832 comes in five different colors, but the only ones I recommend are the Lo-Vis Green and Hi-Vis Yellow (for the same reasons I like those colors on PowerPro). The Camo color is an interesting idea, but when I tested this line, it seemed to be more visible in the water than regular green was. The Ghost color is highly visible, not transparent, as the name indicates. So stick with Lo-Vis Green for most situations, and if you need high visibility for finesse fishing, go with the Yellow, Ghost, or Neon Lime colors.

3. Spiderwire Stealth Braid

When I first started bass fishing as a teenager, all there was to choose from at my local tackle store was Fireline and Spiderwire. I tried Fireline but didn’t care for the dental floss feel and the line memory that came with it. So I started fishing with Spiderwire Stealth for a long time after that.

Spiderwire Stealth is manufactured by the mega-brand Pure Fishing. Like Sufix, Spiderwire is constructed from Dyneema polyethylene fibers, and are treated with a fluoropolymer coating that is designed to enhance the handling and castability.

Spiderwire is smooth and easy to cast, but it tends to lose its color faster than my other favorite lines. After a day of fishing, you’ll also notice the last 3 to 4 feet of line will start to look a little fuzzy. That has never caused a line failure for me, but it is just something I’ve noticed. In my experience, it’s maybe not quite as good as Sufix 832 or PowerPro, but overall Spiderwire Stealth is a solid superline to fish with.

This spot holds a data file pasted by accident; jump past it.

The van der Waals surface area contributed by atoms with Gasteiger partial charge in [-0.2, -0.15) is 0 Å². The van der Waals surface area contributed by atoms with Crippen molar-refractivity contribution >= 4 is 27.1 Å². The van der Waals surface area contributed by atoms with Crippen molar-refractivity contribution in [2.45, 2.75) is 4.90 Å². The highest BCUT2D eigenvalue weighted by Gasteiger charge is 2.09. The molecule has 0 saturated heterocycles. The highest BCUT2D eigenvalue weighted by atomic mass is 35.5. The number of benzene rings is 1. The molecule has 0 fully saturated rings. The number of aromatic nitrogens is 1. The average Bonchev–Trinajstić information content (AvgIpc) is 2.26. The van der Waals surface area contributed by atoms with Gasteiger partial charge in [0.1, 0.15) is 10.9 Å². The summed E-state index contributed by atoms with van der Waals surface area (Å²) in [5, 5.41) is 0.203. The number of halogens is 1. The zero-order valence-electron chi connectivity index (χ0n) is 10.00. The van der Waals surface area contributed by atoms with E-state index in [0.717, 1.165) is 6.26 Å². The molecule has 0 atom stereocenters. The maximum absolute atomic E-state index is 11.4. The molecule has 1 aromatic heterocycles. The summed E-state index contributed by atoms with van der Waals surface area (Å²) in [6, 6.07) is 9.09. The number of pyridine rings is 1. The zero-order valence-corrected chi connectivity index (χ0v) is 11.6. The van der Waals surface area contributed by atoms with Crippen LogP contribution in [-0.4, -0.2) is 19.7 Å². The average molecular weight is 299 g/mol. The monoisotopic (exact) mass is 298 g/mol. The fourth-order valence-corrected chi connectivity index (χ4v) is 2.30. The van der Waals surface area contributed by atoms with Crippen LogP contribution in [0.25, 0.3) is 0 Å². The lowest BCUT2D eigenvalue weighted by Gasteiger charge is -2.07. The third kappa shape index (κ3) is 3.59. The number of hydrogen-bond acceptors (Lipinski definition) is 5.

4. Berkley Fireline

Berkley Fireline was one of the first superlines to come out, and it’s been popular ever since. The first thing you’ll notice after taking it out of the box is how it doesn’t feel like a normal braided line. Fireline is actually a thermally fused line, which gives it that different texture.

Fireline might even be the best braid for spinning reels. It’s actually been optimized over the years to be just for spinning reels. It has a little bit of wiry memory to it that makes it stick to spinning reel spools better than slick braids. That means it won’t jump off the spool by itself on the cast and blow up into a tangle.

The standard color of choice is Smoke, but Fireline Crystal has become popular more recently. Crystal is not as clear as fluorocarbon, but it is far more translucent underwater than regular Fireline.

5. Berkley NanoFil

NanoFil is another excellent superline for spinning reels. It’s not a braid, it’s a Uni-Filament line formed by molecularly bonding hundreds of tiny Dyneema nano-filaments.